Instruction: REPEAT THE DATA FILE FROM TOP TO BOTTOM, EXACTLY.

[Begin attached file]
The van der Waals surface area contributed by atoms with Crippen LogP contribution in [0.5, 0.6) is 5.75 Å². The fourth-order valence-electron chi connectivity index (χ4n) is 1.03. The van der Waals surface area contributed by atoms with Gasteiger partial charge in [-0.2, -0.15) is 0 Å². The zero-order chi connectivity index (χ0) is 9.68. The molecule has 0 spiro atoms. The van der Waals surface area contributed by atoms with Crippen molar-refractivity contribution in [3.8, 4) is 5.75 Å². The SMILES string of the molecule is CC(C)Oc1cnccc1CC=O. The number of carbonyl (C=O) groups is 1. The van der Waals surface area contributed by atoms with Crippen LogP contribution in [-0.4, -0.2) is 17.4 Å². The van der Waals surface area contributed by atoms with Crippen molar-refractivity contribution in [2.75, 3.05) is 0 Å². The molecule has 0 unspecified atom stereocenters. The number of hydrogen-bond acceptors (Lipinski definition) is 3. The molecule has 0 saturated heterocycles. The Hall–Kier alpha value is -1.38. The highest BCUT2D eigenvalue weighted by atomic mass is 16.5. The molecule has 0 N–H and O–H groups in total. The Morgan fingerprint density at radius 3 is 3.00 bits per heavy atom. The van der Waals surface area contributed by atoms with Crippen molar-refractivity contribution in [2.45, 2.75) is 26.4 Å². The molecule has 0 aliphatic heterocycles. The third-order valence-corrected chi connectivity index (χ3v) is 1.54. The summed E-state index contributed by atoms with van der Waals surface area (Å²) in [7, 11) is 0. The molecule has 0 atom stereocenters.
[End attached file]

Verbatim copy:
The van der Waals surface area contributed by atoms with Crippen LogP contribution in [0.5, 0.6) is 5.75 Å². The fourth-order valence-electron chi connectivity index (χ4n) is 1.03. The van der Waals surface area contributed by atoms with Gasteiger partial charge in [-0.2, -0.15) is 0 Å². The zero-order chi connectivity index (χ0) is 9.68. The molecule has 0 spiro atoms. The van der Waals surface area contributed by atoms with Crippen molar-refractivity contribution in [3.8, 4) is 5.75 Å². The SMILES string of the molecule is CC(C)Oc1cnccc1CC=O. The number of carbonyl (C=O) groups is 1. The van der Waals surface area contributed by atoms with Crippen LogP contribution in [-0.4, -0.2) is 17.4 Å². The van der Waals surface area contributed by atoms with Crippen molar-refractivity contribution in [2.75, 3.05) is 0 Å². The molecule has 0 unspecified atom stereocenters. The number of hydrogen-bond acceptors (Lipinski definition) is 3. The molecule has 0 saturated heterocycles. The Hall–Kier alpha value is -1.38. The highest BCUT2D eigenvalue weighted by atomic mass is 16.5. The molecule has 0 N–H and O–H groups in total. The Morgan fingerprint density at radius 3 is 3.00 bits per heavy atom. The van der Waals surface area contributed by atoms with Crippen molar-refractivity contribution in [2.45, 2.75) is 26.4 Å². The molecule has 0 aliphatic heterocycles. The third-order valence-corrected chi connectivity index (χ3v) is 1.54. The summed E-state index contributed by atoms with van der Waals surface area (Å²) in [7, 11) is 0. The molecule has 0 atom stereocenters.